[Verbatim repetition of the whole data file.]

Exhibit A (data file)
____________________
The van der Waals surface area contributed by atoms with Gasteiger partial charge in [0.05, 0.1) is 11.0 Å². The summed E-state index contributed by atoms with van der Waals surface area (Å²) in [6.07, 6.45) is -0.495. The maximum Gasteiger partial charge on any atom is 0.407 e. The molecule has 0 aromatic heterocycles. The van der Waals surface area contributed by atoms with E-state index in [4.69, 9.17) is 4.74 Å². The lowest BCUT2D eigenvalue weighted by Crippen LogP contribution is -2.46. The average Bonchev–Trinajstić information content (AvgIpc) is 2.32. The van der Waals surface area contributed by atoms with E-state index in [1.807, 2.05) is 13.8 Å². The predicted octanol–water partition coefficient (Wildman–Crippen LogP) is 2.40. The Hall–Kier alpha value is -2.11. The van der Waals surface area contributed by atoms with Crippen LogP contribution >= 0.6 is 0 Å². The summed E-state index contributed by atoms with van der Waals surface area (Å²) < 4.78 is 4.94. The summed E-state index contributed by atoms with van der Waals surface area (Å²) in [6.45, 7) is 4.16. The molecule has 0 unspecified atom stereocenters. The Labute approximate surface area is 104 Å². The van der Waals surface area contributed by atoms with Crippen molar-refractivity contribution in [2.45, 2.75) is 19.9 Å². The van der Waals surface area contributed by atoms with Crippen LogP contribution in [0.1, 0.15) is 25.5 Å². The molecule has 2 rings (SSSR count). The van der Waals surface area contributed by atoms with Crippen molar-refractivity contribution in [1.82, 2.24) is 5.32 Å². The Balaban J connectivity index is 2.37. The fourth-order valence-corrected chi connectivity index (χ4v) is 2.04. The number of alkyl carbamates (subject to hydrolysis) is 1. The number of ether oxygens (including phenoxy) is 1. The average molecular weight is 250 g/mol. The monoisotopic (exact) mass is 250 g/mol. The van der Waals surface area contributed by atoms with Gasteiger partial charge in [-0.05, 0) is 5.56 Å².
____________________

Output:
The van der Waals surface area contributed by atoms with Gasteiger partial charge in [0.05, 0.1) is 11.0 Å². The summed E-state index contributed by atoms with van der Waals surface area (Å²) in [6.07, 6.45) is -0.495. The maximum Gasteiger partial charge on any atom is 0.407 e. The molecule has 0 aromatic heterocycles. The van der Waals surface area contributed by atoms with E-state index in [4.69, 9.17) is 4.74 Å². The lowest BCUT2D eigenvalue weighted by Crippen LogP contribution is -2.46. The average Bonchev–Trinajstić information content (AvgIpc) is 2.32. The van der Waals surface area contributed by atoms with E-state index in [1.807, 2.05) is 13.8 Å². The predicted octanol–water partition coefficient (Wildman–Crippen LogP) is 2.40. The Hall–Kier alpha value is -2.11. The van der Waals surface area contributed by atoms with Crippen LogP contribution >= 0.6 is 0 Å². The summed E-state index contributed by atoms with van der Waals surface area (Å²) < 4.78 is 4.94. The summed E-state index contributed by atoms with van der Waals surface area (Å²) in [6.45, 7) is 4.16. The molecule has 0 unspecified atom stereocenters. The Labute approximate surface area is 104 Å². The van der Waals surface area contributed by atoms with Crippen molar-refractivity contribution in [2.45, 2.75) is 19.9 Å². The van der Waals surface area contributed by atoms with Crippen LogP contribution in [0.1, 0.15) is 25.5 Å². The molecule has 2 rings (SSSR count). The van der Waals surface area contributed by atoms with Crippen molar-refractivity contribution in [1.82, 2.24) is 5.32 Å². The Balaban J connectivity index is 2.37. The fourth-order valence-corrected chi connectivity index (χ4v) is 2.04. The number of alkyl carbamates (subject to hydrolysis) is 1. The number of ether oxygens (including phenoxy) is 1. The average molecular weight is 250 g/mol. The monoisotopic (exact) mass is 250 g/mol. The van der Waals surface area contributed by atoms with Gasteiger partial charge in [-0.05, 0) is 5.56 Å².